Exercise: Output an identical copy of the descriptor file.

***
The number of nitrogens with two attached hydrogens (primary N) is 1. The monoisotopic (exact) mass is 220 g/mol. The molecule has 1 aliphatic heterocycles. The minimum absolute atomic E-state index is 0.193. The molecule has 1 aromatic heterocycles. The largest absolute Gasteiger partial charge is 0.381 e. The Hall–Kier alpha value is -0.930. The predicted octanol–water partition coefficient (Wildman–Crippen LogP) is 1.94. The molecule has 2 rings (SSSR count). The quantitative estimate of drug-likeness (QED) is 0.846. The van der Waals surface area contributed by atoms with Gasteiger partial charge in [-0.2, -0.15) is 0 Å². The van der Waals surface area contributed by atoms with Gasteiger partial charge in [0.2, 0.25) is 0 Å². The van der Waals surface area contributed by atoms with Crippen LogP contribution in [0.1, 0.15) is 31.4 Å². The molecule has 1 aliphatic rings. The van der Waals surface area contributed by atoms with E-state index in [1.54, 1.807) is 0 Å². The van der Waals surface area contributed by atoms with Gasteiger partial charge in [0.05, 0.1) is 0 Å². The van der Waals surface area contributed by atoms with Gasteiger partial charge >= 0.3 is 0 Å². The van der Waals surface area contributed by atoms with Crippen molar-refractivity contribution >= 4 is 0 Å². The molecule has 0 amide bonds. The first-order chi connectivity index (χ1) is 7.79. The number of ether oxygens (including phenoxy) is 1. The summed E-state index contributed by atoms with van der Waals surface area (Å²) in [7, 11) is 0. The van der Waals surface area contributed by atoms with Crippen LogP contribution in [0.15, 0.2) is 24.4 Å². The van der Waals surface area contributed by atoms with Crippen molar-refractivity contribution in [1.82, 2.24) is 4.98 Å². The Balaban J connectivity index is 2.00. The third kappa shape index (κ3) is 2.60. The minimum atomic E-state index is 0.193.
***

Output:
The number of nitrogens with two attached hydrogens (primary N) is 1. The monoisotopic (exact) mass is 220 g/mol. The molecule has 1 aliphatic heterocycles. The minimum absolute atomic E-state index is 0.193. The molecule has 1 aromatic heterocycles. The largest absolute Gasteiger partial charge is 0.381 e. The Hall–Kier alpha value is -0.930. The predicted octanol–water partition coefficient (Wildman–Crippen LogP) is 1.94. The molecule has 2 rings (SSSR count). The quantitative estimate of drug-likeness (QED) is 0.846. The van der Waals surface area contributed by atoms with Gasteiger partial charge in [-0.2, -0.15) is 0 Å². The van der Waals surface area contributed by atoms with Gasteiger partial charge in [0.2, 0.25) is 0 Å². The van der Waals surface area contributed by atoms with Crippen LogP contribution in [0.1, 0.15) is 31.4 Å². The molecule has 1 aliphatic rings. The van der Waals surface area contributed by atoms with E-state index in [1.54, 1.807) is 0 Å². The van der Waals surface area contributed by atoms with Gasteiger partial charge in [0.05, 0.1) is 0 Å². The van der Waals surface area contributed by atoms with Gasteiger partial charge >= 0.3 is 0 Å². The van der Waals surface area contributed by atoms with Crippen molar-refractivity contribution >= 4 is 0 Å². The molecule has 0 amide bonds. The first-order chi connectivity index (χ1) is 7.79. The number of ether oxygens (including phenoxy) is 1. The summed E-state index contributed by atoms with van der Waals surface area (Å²) in [7, 11) is 0. The van der Waals surface area contributed by atoms with Crippen LogP contribution in [0.15, 0.2) is 24.4 Å². The van der Waals surface area contributed by atoms with Crippen molar-refractivity contribution in [1.82, 2.24) is 4.98 Å². The Balaban J connectivity index is 2.00. The third kappa shape index (κ3) is 2.60. The minimum atomic E-state index is 0.193.